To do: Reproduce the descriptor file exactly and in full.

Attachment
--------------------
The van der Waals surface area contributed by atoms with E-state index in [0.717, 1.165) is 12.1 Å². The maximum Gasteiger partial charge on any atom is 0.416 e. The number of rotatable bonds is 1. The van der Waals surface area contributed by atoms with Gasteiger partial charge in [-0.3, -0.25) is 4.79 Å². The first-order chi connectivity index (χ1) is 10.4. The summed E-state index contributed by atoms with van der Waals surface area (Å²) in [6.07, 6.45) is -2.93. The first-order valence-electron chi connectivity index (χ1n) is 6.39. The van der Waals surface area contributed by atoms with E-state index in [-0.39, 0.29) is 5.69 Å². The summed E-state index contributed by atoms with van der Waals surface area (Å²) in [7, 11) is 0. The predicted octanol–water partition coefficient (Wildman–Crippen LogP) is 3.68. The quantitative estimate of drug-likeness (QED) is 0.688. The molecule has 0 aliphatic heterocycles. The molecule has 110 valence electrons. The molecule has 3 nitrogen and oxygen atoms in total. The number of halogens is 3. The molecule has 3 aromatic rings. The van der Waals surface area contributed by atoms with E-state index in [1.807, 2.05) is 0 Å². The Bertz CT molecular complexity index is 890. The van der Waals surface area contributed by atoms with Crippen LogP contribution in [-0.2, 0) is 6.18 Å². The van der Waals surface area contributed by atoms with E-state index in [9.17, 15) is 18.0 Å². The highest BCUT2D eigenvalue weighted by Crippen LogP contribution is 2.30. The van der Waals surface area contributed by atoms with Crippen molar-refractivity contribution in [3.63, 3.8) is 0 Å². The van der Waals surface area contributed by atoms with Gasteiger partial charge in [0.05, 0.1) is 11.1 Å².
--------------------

The van der Waals surface area contributed by atoms with E-state index in [0.717, 1.165) is 12.1 Å². The maximum Gasteiger partial charge on any atom is 0.416 e. The number of rotatable bonds is 1. The van der Waals surface area contributed by atoms with Gasteiger partial charge in [-0.3, -0.25) is 4.79 Å². The first-order chi connectivity index (χ1) is 10.4. The summed E-state index contributed by atoms with van der Waals surface area (Å²) in [6.07, 6.45) is -2.93. The first-order valence-electron chi connectivity index (χ1n) is 6.39. The van der Waals surface area contributed by atoms with E-state index in [-0.39, 0.29) is 5.69 Å². The summed E-state index contributed by atoms with van der Waals surface area (Å²) in [7, 11) is 0. The predicted octanol–water partition coefficient (Wildman–Crippen LogP) is 3.68. The quantitative estimate of drug-likeness (QED) is 0.688. The molecule has 0 aliphatic heterocycles. The molecule has 110 valence electrons. The molecule has 3 nitrogen and oxygen atoms in total. The number of halogens is 3. The molecule has 3 aromatic rings. The van der Waals surface area contributed by atoms with E-state index in [1.807, 2.05) is 0 Å². The Bertz CT molecular complexity index is 890. The van der Waals surface area contributed by atoms with Crippen LogP contribution in [-0.2, 0) is 6.18 Å². The van der Waals surface area contributed by atoms with E-state index in [9.17, 15) is 18.0 Å². The highest BCUT2D eigenvalue weighted by Crippen LogP contribution is 2.30. The van der Waals surface area contributed by atoms with Crippen molar-refractivity contribution in [3.63, 3.8) is 0 Å². The van der Waals surface area contributed by atoms with Gasteiger partial charge in [0.05, 0.1) is 11.1 Å².